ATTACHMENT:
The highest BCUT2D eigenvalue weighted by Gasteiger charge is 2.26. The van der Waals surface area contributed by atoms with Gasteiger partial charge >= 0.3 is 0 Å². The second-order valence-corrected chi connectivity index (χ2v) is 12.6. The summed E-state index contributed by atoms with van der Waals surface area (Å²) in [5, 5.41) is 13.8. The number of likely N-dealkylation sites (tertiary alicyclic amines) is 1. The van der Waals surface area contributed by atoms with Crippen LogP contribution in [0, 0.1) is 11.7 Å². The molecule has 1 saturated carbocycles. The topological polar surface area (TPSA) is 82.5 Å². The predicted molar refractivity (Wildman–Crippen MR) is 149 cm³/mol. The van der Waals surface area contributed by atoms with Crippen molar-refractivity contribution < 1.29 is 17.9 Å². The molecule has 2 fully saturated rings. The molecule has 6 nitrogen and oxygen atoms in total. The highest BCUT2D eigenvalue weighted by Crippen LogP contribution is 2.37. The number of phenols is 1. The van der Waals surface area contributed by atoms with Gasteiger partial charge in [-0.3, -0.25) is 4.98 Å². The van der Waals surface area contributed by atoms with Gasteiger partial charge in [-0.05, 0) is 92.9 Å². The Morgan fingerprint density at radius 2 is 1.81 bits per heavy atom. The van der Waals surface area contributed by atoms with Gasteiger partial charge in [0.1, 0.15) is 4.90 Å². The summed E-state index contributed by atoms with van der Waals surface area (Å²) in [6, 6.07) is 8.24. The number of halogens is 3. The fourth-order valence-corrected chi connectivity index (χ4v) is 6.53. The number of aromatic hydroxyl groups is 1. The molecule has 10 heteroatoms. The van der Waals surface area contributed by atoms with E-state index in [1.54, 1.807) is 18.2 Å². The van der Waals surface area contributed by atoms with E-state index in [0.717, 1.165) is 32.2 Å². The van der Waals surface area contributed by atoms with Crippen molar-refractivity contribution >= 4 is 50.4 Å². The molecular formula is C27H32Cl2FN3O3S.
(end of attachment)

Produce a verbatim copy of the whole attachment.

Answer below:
The highest BCUT2D eigenvalue weighted by Gasteiger charge is 2.26. The van der Waals surface area contributed by atoms with Gasteiger partial charge >= 0.3 is 0 Å². The second-order valence-corrected chi connectivity index (χ2v) is 12.6. The summed E-state index contributed by atoms with van der Waals surface area (Å²) in [5, 5.41) is 13.8. The number of likely N-dealkylation sites (tertiary alicyclic amines) is 1. The van der Waals surface area contributed by atoms with Crippen LogP contribution in [0, 0.1) is 11.7 Å². The molecule has 1 saturated carbocycles. The topological polar surface area (TPSA) is 82.5 Å². The predicted molar refractivity (Wildman–Crippen MR) is 149 cm³/mol. The van der Waals surface area contributed by atoms with Crippen molar-refractivity contribution < 1.29 is 17.9 Å². The molecule has 2 fully saturated rings. The molecule has 6 nitrogen and oxygen atoms in total. The highest BCUT2D eigenvalue weighted by Crippen LogP contribution is 2.37. The number of phenols is 1. The van der Waals surface area contributed by atoms with Gasteiger partial charge in [-0.3, -0.25) is 4.98 Å². The van der Waals surface area contributed by atoms with Gasteiger partial charge in [-0.05, 0) is 92.9 Å². The Morgan fingerprint density at radius 2 is 1.81 bits per heavy atom. The van der Waals surface area contributed by atoms with Gasteiger partial charge in [0.1, 0.15) is 4.90 Å². The summed E-state index contributed by atoms with van der Waals surface area (Å²) in [6, 6.07) is 8.24. The number of halogens is 3. The fourth-order valence-corrected chi connectivity index (χ4v) is 6.53. The number of aromatic hydroxyl groups is 1. The molecule has 10 heteroatoms. The van der Waals surface area contributed by atoms with E-state index in [1.54, 1.807) is 18.2 Å². The van der Waals surface area contributed by atoms with E-state index in [0.717, 1.165) is 32.2 Å². The van der Waals surface area contributed by atoms with Crippen molar-refractivity contribution >= 4 is 50.4 Å². The molecular formula is C27H32Cl2FN3O3S.